The Sep. 11 terrorist attacks in the United States gave Japan opportunities to expand its military role overseas in the name of the US-led anti-terrorism war.
With the first anniversary of the Sept. 11 incident drawing near, Japan, one of the closest allies of the United States, is now considering on how to provide logistic support, or more than that, to the possible US attack on Iraq.
The Iraq issue will be high on the agenda of Japanese Prime Minster Junichiro Koizumi when he holds talks with US President George W. Bush on Sept. 12.
Koizumi is scheduled to fly to New York for a ceremony to mark the first anniversary of the attacks to show solidarity with the United States, the government here said.
Japan, with so much at stake in the anti-terrorism led by the United States, already sent its MSDF (Maritime Self Defense Forces)destroyers, supply ships and over 1,000 troops last October to theIndian Ocean to provide logistic support to the US and British warships deployed there.
The six-month support mission, extended in may until Nov. 19, is the first wartime dispatch of Japan's Self Defense Forces (SDF)overseas since the end of World War II.
The mission followed the enactment of a new anti-terrorism law in the aftermath of the Sept. 11 attacks that widened the SDF's mandate, allowing Japan to provide military logistic support to the US-led military operations.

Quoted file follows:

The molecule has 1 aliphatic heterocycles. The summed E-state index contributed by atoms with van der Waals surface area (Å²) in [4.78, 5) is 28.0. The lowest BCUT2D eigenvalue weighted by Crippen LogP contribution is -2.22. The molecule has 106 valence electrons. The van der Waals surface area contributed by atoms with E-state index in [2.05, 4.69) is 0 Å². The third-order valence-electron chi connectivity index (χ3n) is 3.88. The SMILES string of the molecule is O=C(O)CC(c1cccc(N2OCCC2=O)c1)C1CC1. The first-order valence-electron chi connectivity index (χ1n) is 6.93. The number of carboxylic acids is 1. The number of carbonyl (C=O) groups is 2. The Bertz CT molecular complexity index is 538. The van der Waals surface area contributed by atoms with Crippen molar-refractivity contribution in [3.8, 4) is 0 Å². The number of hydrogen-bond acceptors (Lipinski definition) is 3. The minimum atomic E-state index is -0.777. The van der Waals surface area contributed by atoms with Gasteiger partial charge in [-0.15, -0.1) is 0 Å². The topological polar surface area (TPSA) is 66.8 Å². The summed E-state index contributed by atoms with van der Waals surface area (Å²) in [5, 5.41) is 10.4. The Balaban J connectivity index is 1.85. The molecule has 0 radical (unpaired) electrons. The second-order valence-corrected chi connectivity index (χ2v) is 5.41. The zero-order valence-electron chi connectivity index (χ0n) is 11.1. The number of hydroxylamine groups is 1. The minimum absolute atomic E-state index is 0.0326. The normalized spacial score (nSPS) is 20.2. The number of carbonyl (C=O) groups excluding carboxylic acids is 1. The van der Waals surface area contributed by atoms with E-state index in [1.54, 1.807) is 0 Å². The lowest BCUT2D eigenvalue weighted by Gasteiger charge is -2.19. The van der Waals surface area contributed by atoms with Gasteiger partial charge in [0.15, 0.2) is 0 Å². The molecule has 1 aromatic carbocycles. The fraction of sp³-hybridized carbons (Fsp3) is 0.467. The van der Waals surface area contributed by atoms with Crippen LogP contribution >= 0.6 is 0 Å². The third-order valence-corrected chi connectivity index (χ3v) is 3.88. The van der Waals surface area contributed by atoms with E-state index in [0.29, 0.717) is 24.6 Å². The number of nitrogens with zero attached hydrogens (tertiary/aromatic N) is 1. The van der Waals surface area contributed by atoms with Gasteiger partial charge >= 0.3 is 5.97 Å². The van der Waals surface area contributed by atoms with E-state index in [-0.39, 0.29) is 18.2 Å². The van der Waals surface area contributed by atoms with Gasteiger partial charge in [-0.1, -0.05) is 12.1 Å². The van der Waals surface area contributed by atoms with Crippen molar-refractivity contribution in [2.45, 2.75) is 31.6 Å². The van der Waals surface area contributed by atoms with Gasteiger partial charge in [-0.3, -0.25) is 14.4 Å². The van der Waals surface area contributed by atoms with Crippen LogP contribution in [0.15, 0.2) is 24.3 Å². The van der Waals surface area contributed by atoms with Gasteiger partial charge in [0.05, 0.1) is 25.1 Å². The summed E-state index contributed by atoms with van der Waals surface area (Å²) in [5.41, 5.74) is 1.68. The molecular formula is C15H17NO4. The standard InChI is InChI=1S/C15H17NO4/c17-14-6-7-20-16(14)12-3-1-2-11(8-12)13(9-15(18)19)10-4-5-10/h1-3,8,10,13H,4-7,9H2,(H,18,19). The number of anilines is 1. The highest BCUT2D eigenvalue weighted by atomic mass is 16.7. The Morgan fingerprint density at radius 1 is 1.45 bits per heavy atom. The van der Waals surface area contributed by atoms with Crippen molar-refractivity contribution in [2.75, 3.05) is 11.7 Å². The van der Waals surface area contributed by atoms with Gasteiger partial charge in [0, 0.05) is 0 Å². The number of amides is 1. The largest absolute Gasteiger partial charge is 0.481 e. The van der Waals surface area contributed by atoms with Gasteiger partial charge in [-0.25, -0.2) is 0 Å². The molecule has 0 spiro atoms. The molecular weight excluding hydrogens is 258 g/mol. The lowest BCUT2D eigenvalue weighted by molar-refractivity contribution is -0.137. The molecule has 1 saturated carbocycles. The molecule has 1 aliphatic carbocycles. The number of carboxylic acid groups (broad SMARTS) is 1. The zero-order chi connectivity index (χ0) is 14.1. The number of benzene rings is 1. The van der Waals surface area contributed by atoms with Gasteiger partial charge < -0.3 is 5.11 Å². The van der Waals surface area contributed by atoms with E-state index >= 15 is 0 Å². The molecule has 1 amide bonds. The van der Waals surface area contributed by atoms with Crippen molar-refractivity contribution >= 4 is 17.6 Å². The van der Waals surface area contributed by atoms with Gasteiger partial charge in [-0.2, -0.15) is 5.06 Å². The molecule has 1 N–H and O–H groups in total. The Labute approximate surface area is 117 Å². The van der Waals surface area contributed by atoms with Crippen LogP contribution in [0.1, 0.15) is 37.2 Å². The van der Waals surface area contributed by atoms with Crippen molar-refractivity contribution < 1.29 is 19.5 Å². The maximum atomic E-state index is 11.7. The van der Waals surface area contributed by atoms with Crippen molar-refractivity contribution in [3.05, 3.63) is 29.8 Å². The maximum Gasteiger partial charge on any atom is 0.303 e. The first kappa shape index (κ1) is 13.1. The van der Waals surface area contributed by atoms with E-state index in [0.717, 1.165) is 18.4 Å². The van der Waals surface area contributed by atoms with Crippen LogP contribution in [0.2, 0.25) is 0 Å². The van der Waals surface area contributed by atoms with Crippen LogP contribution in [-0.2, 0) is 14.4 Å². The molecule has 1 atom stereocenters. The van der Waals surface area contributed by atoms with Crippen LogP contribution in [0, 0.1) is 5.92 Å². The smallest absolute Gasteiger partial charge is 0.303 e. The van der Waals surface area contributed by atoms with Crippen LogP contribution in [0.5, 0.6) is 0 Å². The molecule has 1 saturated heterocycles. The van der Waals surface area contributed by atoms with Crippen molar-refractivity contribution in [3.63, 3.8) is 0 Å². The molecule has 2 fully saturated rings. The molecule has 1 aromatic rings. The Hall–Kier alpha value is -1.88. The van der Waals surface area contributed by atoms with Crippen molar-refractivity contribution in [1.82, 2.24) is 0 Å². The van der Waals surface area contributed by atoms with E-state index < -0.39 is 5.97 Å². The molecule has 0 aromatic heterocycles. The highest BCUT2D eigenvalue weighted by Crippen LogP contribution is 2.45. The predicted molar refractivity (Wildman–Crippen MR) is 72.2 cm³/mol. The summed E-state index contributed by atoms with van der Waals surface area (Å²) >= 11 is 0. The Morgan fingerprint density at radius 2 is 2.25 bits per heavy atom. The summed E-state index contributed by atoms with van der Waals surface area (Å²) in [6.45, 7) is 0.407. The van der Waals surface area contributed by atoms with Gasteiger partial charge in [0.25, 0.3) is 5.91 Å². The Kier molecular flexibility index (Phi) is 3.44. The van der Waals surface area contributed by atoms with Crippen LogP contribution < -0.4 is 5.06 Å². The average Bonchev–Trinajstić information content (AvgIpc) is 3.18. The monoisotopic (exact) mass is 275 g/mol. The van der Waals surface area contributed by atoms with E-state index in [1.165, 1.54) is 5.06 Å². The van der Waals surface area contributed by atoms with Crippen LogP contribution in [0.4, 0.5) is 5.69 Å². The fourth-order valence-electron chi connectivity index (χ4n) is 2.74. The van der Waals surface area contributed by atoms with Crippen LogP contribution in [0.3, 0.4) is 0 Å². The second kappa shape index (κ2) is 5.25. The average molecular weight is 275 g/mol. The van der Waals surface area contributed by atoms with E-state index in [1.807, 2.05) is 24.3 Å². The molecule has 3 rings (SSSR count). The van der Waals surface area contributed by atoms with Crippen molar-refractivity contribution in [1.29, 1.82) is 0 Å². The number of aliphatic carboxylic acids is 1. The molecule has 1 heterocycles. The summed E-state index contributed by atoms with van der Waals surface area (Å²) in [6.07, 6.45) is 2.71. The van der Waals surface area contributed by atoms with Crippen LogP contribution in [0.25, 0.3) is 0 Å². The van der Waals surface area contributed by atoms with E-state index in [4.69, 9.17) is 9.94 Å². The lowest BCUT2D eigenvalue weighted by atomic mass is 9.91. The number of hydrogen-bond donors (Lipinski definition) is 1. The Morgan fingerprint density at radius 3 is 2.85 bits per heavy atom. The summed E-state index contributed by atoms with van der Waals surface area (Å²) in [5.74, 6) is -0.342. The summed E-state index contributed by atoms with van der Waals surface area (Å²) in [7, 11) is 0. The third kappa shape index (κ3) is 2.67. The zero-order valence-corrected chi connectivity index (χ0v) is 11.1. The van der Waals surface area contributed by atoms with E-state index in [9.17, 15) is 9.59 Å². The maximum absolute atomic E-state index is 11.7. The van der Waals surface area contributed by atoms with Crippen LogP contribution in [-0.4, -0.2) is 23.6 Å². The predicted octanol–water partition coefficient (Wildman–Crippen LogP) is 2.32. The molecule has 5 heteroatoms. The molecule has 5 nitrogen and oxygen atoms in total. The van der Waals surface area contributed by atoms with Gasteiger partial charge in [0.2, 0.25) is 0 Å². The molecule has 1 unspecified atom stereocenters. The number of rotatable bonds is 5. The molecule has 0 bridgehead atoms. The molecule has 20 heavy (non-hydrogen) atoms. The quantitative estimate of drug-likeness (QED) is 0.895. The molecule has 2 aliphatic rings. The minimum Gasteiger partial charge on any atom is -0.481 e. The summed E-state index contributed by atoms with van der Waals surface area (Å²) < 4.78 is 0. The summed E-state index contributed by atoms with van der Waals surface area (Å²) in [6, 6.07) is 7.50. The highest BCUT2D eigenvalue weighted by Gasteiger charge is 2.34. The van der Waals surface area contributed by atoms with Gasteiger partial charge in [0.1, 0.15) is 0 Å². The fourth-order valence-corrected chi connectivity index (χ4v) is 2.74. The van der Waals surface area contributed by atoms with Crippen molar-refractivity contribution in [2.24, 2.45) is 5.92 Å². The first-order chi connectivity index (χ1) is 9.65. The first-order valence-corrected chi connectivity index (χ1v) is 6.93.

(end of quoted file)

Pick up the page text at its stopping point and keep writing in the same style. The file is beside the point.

The new law also authorized the SDF to fire on unidentified ships in Japanese territorial waters to stop them under certain conditions.
Previously, Japan's post-World War II constitution limited its military to non-combat roles following its brutal aggressions against its Asian neighbors. The Constitution also limited the SDF's role in dealing with terrorism in Japanese territories.
Thus, the enactment of the new law and the dispatch of SDF's ships to the Indian Ocean represented a major step forward in the expansion of Japan's military mission overseas.
In April, the Japanese government went further to submit three bills for emergency measures in the event of a military attack or the possibility of such an attack on Japan, which analysts said will give Japan a legal basis for the expansion of its military role.
One of the three bills is for a new law specifying measures to deal with armed attacks or perceived threats of attacks on Japan, while the other two aim to give more power to the SDF and Japan's Security Council.
The government also adopted a policy of creeping re-militarization through constant reinterpretation of what the Constitution permits, analysts said, adding that the new anti-terrorism law and the three bills were not driven by threats of terrorism.
But the Sept. 11 terrorist attacks in the United States did give Japan a chance to quicken the process. What would have taken several years to happen now took place in several weeks.
Japan's military forces are more than ever actively engaged in operations overseas after the Sept. 11 incident, causing some worries among its Asian neighbors in fear of a revival of Japanesemilitarism, observers said.
But Japan now faces a tough challenge and hard decision on the Iraq issue.
Some Japanese politicians called on the government to engage militarily and more actively this time, including providing logistic support in event of a US attack on Iraq.
The US side already urged Japan to consider what it can do to support the US-led war on terrorism in the event Washington decides to attack Iraq.
If Japan is to further expand its military role on Iraqi issue this time, it will face pressures both domestically and internationally as many countries, including European countries, have voiced their opposition to a preemptive strike on Iraq.
This will be a crucial moment for Japanese leaders, as the Iraqissue will have a far-reaching influence on Japan, analysts said.